Where can a Family Nurse Practitioner work?
  • Clinics
    In clinics, Family Nurse Practitioners often hold a similar role to those of primary physicians, independently treating and assessing patients within the bounds of their skill set.
  • Community centers
    In community centers, Family Nurse Practitioners often act more as a resource than as an acting physician. In this role, they’re mainly responsible for educating and informing the public on proper health practices.
  • Doctors’ offices
    Within doctor’s offices, Family Nurse Practitioners act as support to the primary care physician, keeping patient information up to date, and communicating with the patient before and after their visit.
  • Hospitals
    Because their main focus is in long-term care, FNPs don’t usually work in hospitals, but that doesn’t mean it never happens. If FNPs are employed in a hospital setting, it’s usually thanks to their knowledge in acute care.
  • Outpatient clinics
    Similar to how they work in standard or private physician offices, general nurse practitioners and FNPs often support primary care physicians in outpatient clinics where patients undergo minor procedures or treatments.
  • Telemedicine
    Telemedicine allows nurse practitioners, including FNPs, to support a much broader range of patients, both geographically and socioeconomically. Because of their far-reaching knowledge, FNPs are often valuable on these digital platforms, because they can quickly connect with and assess such a wide variety of health issues.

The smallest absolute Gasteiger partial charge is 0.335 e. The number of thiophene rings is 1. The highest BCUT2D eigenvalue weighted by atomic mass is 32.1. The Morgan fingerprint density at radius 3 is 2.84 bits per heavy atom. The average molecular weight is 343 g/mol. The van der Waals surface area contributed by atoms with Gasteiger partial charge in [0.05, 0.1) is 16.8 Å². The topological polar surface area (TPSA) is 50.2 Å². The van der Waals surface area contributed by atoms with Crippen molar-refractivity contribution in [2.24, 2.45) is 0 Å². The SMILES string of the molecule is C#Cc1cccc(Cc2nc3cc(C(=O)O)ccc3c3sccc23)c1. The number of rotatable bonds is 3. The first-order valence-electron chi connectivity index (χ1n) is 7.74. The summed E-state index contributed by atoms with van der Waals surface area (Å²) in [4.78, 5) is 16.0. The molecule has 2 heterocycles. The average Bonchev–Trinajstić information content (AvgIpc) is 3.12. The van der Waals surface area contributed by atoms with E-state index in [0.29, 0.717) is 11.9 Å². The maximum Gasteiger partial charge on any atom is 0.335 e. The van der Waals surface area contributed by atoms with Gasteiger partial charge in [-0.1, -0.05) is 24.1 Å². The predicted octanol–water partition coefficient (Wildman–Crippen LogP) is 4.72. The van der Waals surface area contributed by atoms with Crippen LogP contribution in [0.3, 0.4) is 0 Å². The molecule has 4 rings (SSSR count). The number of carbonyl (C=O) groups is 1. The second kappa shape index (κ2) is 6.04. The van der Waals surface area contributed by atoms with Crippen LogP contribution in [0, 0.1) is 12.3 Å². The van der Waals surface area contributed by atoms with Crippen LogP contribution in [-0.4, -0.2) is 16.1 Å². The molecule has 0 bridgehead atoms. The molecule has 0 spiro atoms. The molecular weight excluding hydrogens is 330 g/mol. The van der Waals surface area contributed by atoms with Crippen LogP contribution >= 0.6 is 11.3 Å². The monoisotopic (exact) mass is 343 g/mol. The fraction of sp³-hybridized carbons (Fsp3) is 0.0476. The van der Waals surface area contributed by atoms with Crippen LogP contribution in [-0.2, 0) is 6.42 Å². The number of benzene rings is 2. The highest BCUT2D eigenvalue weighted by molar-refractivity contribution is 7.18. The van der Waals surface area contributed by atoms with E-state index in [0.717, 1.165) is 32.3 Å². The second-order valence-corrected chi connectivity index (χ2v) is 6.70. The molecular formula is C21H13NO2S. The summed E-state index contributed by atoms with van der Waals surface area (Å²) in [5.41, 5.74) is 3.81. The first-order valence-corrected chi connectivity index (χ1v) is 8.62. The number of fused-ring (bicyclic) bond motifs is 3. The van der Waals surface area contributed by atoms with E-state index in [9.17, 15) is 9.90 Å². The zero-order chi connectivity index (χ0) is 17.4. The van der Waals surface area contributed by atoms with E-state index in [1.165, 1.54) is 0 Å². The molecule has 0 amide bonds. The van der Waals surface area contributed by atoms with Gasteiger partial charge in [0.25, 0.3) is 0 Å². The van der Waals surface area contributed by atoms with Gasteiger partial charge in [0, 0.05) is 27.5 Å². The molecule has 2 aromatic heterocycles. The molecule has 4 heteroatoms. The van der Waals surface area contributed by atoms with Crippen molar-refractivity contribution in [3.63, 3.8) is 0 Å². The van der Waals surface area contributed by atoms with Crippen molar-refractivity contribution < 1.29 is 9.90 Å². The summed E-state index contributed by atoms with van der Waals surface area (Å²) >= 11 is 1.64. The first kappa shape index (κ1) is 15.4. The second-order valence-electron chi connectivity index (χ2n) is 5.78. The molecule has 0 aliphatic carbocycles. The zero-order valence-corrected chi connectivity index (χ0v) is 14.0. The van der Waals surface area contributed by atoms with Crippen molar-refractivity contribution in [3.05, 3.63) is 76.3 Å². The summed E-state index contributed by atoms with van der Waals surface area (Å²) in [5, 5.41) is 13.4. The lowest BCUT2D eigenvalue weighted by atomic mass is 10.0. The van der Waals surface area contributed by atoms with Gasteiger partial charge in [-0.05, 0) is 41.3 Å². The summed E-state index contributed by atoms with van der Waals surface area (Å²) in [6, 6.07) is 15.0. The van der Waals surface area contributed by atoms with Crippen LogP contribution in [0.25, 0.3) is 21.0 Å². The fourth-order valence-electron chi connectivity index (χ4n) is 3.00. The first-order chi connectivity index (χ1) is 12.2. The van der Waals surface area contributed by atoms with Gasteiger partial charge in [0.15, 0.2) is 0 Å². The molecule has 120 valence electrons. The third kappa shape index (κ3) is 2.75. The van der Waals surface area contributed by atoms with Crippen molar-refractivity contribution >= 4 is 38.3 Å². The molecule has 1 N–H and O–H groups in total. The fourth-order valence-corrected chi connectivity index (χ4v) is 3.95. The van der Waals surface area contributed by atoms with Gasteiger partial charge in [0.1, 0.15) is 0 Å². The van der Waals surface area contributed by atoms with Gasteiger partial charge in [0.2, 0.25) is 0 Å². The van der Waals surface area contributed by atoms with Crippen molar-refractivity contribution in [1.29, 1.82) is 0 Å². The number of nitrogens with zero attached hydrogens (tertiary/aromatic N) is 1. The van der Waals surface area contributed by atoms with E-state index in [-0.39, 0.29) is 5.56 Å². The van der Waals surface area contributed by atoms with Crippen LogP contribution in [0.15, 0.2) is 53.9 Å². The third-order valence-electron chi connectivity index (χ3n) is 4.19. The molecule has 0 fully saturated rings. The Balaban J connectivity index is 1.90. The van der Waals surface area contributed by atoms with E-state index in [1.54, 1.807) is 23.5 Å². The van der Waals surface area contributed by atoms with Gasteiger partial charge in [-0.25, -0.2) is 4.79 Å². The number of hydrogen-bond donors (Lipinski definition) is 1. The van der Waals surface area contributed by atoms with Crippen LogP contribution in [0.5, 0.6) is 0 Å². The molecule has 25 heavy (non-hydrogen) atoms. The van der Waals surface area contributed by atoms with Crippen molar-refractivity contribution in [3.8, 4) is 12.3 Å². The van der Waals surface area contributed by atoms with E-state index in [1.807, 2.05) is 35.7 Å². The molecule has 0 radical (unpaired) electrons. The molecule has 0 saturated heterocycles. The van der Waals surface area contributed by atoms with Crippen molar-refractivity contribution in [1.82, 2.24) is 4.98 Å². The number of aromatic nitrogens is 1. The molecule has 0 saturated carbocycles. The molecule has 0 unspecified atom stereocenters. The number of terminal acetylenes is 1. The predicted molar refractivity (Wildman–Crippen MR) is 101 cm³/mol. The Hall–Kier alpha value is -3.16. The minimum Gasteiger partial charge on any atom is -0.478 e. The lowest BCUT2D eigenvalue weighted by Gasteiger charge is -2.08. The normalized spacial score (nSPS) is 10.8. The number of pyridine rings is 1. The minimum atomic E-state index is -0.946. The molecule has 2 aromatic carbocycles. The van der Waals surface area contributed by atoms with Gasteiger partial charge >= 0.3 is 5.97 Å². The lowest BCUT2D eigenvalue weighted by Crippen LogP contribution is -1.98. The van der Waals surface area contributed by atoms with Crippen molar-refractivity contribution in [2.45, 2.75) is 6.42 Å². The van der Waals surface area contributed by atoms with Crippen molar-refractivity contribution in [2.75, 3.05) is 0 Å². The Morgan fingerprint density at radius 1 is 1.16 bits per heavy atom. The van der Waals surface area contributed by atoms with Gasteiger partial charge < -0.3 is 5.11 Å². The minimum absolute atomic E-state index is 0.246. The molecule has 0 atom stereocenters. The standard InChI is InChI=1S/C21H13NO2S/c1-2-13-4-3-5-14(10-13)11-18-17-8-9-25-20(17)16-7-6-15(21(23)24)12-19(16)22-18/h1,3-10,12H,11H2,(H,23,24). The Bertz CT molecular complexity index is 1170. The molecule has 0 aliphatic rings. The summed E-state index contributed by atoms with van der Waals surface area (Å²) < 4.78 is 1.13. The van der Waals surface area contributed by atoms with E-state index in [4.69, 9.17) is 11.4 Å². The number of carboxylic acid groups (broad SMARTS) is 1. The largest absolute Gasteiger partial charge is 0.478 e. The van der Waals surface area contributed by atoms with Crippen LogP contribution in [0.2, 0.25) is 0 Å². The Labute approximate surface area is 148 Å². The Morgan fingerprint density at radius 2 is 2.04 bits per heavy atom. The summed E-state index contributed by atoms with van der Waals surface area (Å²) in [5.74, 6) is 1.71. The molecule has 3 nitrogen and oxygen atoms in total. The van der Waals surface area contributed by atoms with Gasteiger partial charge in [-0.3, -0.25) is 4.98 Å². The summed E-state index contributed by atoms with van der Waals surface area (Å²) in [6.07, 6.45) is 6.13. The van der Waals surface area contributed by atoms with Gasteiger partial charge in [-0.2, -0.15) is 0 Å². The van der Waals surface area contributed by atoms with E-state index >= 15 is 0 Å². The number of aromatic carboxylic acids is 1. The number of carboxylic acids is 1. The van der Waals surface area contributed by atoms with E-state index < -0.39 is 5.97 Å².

Hear what Family Nurse Practitioners have to say
  • Video still of Tashima Young in front of hospital beds
  • A day in the life of a Family Nurse Practitioner

    For Tasheima Y., MSN, RN, RNC-NIC, FNP-BC, quality nursing runs in the family. After a childhood of watching her mother provide quality care to her patients, Tasheima decided to pursue a career in nursing, and currently works as a pediatric Family Nurse Practitioner. With patients ranging from age zero to 21, Tasheima is a pro communicator and healthcare provider. Be it a worried new mom, a panicked toddler or a secretive teen, Tasheima loves being the person that can solve their problems and put their minds and bodies at ease.

The Family Nurse Practitioner Path

Get a Bachelor of Science in Nursing (BSN).

Having a strong base of knowledge in all areas of nursing will help you as you move forward into your clinical practice, and further education.

Pass the NCLEX-RN and work as a Registered Nurse.

To become a Family Nurse Practitioner, and before you apply for your MSN, you must have at least one year of experience as a Registered Nurse.

Get your Master of Science in Nursing (MSN).

Depending on the intensity of your program, you can earn your MSN in two to three years, on campus or online.

Get your Family Nurse Practitioner Board Certification from the American Association of Nurse Practitioners or the American Nurses Credentialing Center.

Your board certification relies on you passing this examination which assesses your knowledge of entry-level skills and clinical competencies.

You’re ready to work as a FNP.

As an FNP, you're someone that people and their loved ones rely on for the care, and attention they need to live healthy lives.

Join an Organization
Become a member of a FNP organization to find career opportunities, learn from your colleagues, and support the profession.

American Association of Nurse Practitioners

National Association of Pediatric Nurse Practitioners

The Journal for Nurse Practitioners